Our immediate priority will be to streamline approval processes: RP Gupta
We should keep the environment and pollution in mind [and] that there shall be no compromise as far as environmental clarity and pollution is concerned, the environment secretary said.Updated: Jun 29, 2020 02:00 IST
The Union environment ministry is set to make significant revisions to the environment clearance process as the economy is gradually emerging from the impact of a two-month Covid-19 lockdown and the pandemic. It plans to do away with conditions for environmental clearances that cannot be monitored and make the approval time for projects as short as possible. RP Gupta, who took over as the environment secretary this month, spoke to Jayashree Nandi about issues like the ministry’s priorities and forest loss associated with coal auctions. Edited excerpts:
You have taken charge at a difficult time amid the pandemic and an economic slowdown. What are the ministry’s immediate priorities?
Our priorities are to streamline our approval processes. We should keep the environment and pollution in mind [and] that there shall be no compromise as far as environmental clarity and pollution is concerned. But undue processes which have no meaning should be cut down. Processes of giving approvals can be simplified. We should save time and focus more on the enforcement of environmental regulations. We should not keep holding approvals for 4 to 5 years. If a project is not environmentally-friendly and cannot be given permission, we must say it within a short time. Similarly, approvals should also be given in a short time. Giving approvals with conditions we are unable to monitor is not required. Have only those conditions which are relevant. Generally, try to avoid putting conditions just for the sake of putting them.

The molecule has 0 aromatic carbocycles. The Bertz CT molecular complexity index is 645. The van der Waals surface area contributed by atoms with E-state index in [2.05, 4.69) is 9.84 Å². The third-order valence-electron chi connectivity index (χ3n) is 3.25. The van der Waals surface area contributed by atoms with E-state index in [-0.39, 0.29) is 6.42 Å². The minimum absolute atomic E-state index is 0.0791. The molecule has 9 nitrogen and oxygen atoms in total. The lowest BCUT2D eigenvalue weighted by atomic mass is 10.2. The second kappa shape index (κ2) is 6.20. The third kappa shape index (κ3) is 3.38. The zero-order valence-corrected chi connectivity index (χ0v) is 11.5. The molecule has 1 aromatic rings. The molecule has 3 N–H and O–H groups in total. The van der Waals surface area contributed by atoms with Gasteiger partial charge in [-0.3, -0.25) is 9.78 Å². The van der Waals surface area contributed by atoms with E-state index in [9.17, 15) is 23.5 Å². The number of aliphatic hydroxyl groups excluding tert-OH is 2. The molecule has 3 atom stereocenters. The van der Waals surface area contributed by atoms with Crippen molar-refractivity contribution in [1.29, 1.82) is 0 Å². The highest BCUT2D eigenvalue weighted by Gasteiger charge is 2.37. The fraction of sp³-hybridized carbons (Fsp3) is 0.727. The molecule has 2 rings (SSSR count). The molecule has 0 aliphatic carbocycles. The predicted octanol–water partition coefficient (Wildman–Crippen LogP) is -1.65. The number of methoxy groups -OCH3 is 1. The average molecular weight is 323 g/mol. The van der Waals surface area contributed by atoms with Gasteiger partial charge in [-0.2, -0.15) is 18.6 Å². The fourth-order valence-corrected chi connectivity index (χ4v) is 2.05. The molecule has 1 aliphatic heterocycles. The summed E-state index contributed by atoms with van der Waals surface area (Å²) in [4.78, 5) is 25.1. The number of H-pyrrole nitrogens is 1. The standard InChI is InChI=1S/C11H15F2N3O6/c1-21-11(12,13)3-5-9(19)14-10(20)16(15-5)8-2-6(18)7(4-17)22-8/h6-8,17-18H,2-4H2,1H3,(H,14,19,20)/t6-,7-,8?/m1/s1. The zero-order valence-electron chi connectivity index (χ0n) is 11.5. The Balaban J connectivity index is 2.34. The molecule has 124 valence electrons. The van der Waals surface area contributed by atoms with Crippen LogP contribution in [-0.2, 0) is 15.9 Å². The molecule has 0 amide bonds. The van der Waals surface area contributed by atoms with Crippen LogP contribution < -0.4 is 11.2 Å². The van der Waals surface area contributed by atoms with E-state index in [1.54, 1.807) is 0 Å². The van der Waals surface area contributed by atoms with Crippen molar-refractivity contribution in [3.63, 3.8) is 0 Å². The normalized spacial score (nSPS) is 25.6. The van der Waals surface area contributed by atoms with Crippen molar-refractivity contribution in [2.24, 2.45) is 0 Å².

The Environment Impact Assessment (EIA) Notification, 2020, is being debated widely. Will you extend the deadline for people to submit their comments on it?
We are not simply because rules provide for 60 days to send objections... We have already got 30,000 comments. The request for extending the timeline started 2 to 3 days after the draft notification was published [in March] which means people were more interested in seeking extension rather than submitting objections and remarks. Some people are not interested in seeing an appropriate notification.
There have been concerns about regularising environmental violations by projects through EIA 2020...
It will be premature for me to comment on these aspects. These are objections we have received and we will be taking a well-considered view on each of these. So, what will be the final notification, the final decision cannot be commented upon now.
A number of coal mines being auctioned have large forest covers and have a rich biodiversity. Jharkhand and Chhattisgarh have objected to the auctions. How will forests be impacted?
Auction is not the environment ministry’s concern. Coal mine auction is done by the ministry of coal. All I can assure is that we will see to it that our regulations and laws are complied with. Most of the blocks being auctioned are out of those 204 blocks, which were allotted earlier and but were cancelled by Supreme Court for irregularities and corruption. The process is much more transparent...We are importing about 250 million tonnes of coal every year despite having one of the largest reserves. ...why not have it [coal] from our country...
We have a commitment under the Paris Agreement to increase the share of clean energy. Do you think the coal auctions are sending out a message of continuing to be majorly invested in fossil fuels?
We are using coal. The use has been considered in our climate commitment. We will be only substituting imported coal. I do not find any contradiction. We will overshoot our climate commitments. I want to assure people of this. We will not only achieve our nationally determined contribution but also much earlier.
Scientists and UN bodies have said the pandemic is linked to large scale biodiversity loss. How will India protect its biodiversity hotspots?
Biodiversity or food habits? We are committed to preserving our biodiversity. The pandemic is linked to biodiversity loss and food habits that are unnatural to an extent which leads to nature taking its revenge.